Software for the finest computer – The Mind


Posted by Tim Bryce on February 24, 2014


– Or is it just isolated incidents?


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When did cheating become an acceptable form of behavior? Did I miss the memo? According to the Educational Testing Service (ETS) and the Ad Council, “73% of all test takers, including prospective graduate students and teachers agree that most students do cheat at some point, and 86% of high school students agreed.” Translation: cheating has reached pandemic proportions and is now an inherent part of the American culture.

It may start out innocently, but cheating rapidly becomes a lifestyle. We can now find it on school tests and exams, plagiarism, cheating on our taxes, etc. I have a friend who teaches illustration at a Midwest college. Recently he told me his students were copying the illustrations of other students as found on the Internet. My friend rightfully resents being turned from a full-time instructor, to a part-time sleuth to determine if his students are doing original work. I have heard of college students copying term papers, but artwork?

Students are also hacking into school computers to gain access to exams and alter grades and scores. A prime example of this was recorded last month in Los Angeles where eleven high school students were caught hacking into the school’s computers. Subsequently, they were expelled. This scandal captured the attention of the press, as well as the FBI who joined the investigation.

Cheating has also extended into the military where scandals have recently emerged, such as the Navy sailors who stand accused of cheating on tests training for nuclear reactors. Likewise, the Air Force discovered officers cheating on proficiency tests to launch nuclear weapons. These stories are particularly disturbing when you consider these people are managing our military nuclear resources. Obviously, we want people who can be trusted and are proficient in these positions, not someone of questionable character.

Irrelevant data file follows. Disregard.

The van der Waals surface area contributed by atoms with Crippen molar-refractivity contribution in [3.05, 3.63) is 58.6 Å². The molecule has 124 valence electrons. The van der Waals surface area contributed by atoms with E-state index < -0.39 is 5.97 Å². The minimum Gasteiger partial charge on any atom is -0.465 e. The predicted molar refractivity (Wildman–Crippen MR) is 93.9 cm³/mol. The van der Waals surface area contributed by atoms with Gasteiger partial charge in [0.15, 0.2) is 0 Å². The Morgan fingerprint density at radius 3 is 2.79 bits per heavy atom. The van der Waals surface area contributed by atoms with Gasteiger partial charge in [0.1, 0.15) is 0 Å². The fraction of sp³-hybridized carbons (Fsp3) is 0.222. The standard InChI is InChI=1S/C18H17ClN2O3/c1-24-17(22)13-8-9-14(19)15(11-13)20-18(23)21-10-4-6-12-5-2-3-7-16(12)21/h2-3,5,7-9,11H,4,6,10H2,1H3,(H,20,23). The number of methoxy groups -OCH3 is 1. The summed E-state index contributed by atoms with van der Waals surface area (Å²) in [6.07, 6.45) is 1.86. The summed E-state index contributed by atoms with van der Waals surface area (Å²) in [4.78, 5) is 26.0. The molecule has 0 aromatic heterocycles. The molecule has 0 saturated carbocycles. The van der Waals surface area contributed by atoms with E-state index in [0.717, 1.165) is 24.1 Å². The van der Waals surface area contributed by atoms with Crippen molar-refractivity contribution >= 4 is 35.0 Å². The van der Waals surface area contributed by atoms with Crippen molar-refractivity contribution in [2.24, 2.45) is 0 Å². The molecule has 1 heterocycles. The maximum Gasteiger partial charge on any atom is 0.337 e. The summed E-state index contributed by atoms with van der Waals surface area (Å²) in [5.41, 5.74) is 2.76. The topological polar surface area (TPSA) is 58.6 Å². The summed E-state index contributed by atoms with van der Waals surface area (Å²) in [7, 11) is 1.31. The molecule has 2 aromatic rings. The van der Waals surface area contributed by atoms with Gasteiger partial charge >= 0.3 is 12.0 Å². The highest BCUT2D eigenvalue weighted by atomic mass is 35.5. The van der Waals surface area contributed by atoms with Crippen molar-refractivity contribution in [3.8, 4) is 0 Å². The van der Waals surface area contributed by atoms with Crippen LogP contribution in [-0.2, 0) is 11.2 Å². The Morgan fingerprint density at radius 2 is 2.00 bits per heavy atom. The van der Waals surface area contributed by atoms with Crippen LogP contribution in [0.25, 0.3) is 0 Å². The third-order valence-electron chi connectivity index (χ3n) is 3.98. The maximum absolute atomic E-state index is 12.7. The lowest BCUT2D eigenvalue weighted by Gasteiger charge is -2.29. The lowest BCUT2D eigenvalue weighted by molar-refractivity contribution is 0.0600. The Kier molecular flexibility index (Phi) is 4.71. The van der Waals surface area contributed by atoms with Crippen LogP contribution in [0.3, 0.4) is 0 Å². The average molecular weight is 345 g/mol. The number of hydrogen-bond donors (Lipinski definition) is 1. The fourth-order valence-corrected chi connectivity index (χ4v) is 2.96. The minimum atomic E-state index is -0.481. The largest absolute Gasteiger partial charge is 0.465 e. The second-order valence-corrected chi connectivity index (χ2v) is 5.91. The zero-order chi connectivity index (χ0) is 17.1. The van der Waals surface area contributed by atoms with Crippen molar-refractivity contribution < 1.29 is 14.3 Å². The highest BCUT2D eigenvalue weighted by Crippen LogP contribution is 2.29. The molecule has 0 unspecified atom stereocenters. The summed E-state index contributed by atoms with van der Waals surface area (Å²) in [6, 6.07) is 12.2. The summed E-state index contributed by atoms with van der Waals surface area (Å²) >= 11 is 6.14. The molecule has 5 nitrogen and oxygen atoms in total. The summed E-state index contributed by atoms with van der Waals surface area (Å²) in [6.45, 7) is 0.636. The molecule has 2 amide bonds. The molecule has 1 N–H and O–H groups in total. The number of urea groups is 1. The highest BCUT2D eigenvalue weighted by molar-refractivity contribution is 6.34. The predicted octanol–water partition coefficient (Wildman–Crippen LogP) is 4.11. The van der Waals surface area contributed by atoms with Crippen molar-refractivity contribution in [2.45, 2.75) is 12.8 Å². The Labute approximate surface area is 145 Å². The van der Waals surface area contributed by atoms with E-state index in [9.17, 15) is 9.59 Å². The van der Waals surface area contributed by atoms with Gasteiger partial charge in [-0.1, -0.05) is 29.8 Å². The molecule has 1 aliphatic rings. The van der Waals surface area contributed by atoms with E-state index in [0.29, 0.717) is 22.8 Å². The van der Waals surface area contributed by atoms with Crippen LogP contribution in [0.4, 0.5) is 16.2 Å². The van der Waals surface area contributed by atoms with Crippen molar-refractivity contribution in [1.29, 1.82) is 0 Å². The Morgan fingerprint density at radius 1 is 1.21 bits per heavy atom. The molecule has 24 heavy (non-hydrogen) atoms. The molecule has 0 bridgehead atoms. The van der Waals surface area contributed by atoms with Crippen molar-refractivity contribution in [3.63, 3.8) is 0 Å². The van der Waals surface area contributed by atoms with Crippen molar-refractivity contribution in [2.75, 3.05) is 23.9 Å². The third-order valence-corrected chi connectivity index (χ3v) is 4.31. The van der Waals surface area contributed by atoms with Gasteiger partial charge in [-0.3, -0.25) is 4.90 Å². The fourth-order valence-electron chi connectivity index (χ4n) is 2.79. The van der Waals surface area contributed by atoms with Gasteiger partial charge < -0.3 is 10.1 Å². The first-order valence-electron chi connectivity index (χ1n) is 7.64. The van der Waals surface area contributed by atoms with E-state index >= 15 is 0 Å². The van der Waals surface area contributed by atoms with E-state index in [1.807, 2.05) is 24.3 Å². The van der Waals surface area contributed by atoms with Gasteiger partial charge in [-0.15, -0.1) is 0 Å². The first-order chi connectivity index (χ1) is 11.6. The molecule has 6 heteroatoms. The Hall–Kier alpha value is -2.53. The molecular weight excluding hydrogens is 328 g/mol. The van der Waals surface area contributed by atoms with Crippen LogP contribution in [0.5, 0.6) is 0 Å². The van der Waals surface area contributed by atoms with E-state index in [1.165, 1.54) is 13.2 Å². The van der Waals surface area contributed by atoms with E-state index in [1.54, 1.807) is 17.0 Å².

In the Information Technology community, it is not uncommon for employees to hack and steal program source code, thereby expediting the production of programming. This occurs so often, it is now considered SOP in many companies. Such attitudes obviously present a threat to intellectual property and a disregard for our laws pertaining to copyrights, patents, trade secrets, and trademarks. Frankly, it is a violation of the “Copyright Clause” of the Constitution (Article I, Section 8, Clause 8) whereby, “To promote the Progress of Science and useful Arts, by securing for limited Times to Authors and Inventors the exclusive Right to their respective Writings and Discoveries.” From this perspective, cheating is unpatriotic.

If caught, cheating results in a variety of penalties, be it a fine, a suspension, an expulsion, etc., all of which becomes a part of a person’s permanent record, and I do not believe young people understand this until it is too late. Perhaps the biggest danger is it may do irreparable harm to a person’s reputation. To illustrate, I know of a student who, after graduating from college, produced a resume with false college scores to secure a well paying job. Remarkably, he was caught by the employer who pressed charges against him. Even though the matter was settled nearly forty years ago, his High School classmates have not forgotten and whisper about it at reunions, even to this day. In the eyes of the other students, his reputation remains in tatters.

Cheating ultimately denotes a person’s character; is he honest and capable of performing the work, or incompetent and inclined to cut corners? Even though cheating appears to be on the rise, evidently there is little shame in getting caught. Perhaps it is a new twisted red badge of courage awarded to those who somehow beat the system. If we are to believe the recent cheating statistics and scandals, we can reasonably conclude there is no longer any disgrace in cheating, and it will likely continue unabated. All of this reveals the declining moral values of the country.

Perhaps the only way to stop cheating is to make the punishments more severe. If shame cannot deter people, perhaps stiffer penalties are in order. Such should rightfully be the price of cheating.

Keep the Faith!

Note: All trademarks both marked and unmarked belong to their respective companies.